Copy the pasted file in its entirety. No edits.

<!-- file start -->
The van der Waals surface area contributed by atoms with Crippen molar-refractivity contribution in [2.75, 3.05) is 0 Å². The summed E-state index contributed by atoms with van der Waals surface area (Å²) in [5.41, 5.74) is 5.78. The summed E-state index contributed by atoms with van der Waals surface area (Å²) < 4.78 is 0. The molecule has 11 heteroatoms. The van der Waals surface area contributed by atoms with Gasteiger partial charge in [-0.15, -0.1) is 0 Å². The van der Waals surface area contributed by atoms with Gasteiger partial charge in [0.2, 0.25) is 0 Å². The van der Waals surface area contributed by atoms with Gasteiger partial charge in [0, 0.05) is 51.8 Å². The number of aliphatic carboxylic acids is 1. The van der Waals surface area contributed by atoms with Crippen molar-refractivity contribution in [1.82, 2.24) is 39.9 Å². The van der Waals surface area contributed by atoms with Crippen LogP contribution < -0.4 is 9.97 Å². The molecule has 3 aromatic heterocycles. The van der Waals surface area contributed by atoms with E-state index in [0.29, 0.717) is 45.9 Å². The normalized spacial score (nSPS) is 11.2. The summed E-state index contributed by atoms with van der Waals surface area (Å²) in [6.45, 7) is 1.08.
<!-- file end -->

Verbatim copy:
The van der Waals surface area contributed by atoms with Crippen molar-refractivity contribution in [2.75, 3.05) is 0 Å². The summed E-state index contributed by atoms with van der Waals surface area (Å²) in [5.41, 5.74) is 5.78. The summed E-state index contributed by atoms with van der Waals surface area (Å²) < 4.78 is 0. The molecule has 11 heteroatoms. The van der Waals surface area contributed by atoms with Gasteiger partial charge in [-0.15, -0.1) is 0 Å². The van der Waals surface area contributed by atoms with Gasteiger partial charge in [0.2, 0.25) is 0 Å². The van der Waals surface area contributed by atoms with Gasteiger partial charge in [0, 0.05) is 51.8 Å². The number of aliphatic carboxylic acids is 1. The van der Waals surface area contributed by atoms with Crippen molar-refractivity contribution in [1.82, 2.24) is 39.9 Å². The van der Waals surface area contributed by atoms with Crippen LogP contribution < -0.4 is 9.97 Å². The molecule has 3 aromatic heterocycles. The van der Waals surface area contributed by atoms with E-state index in [0.29, 0.717) is 45.9 Å². The normalized spacial score (nSPS) is 11.2. The summed E-state index contributed by atoms with van der Waals surface area (Å²) in [6.45, 7) is 1.08.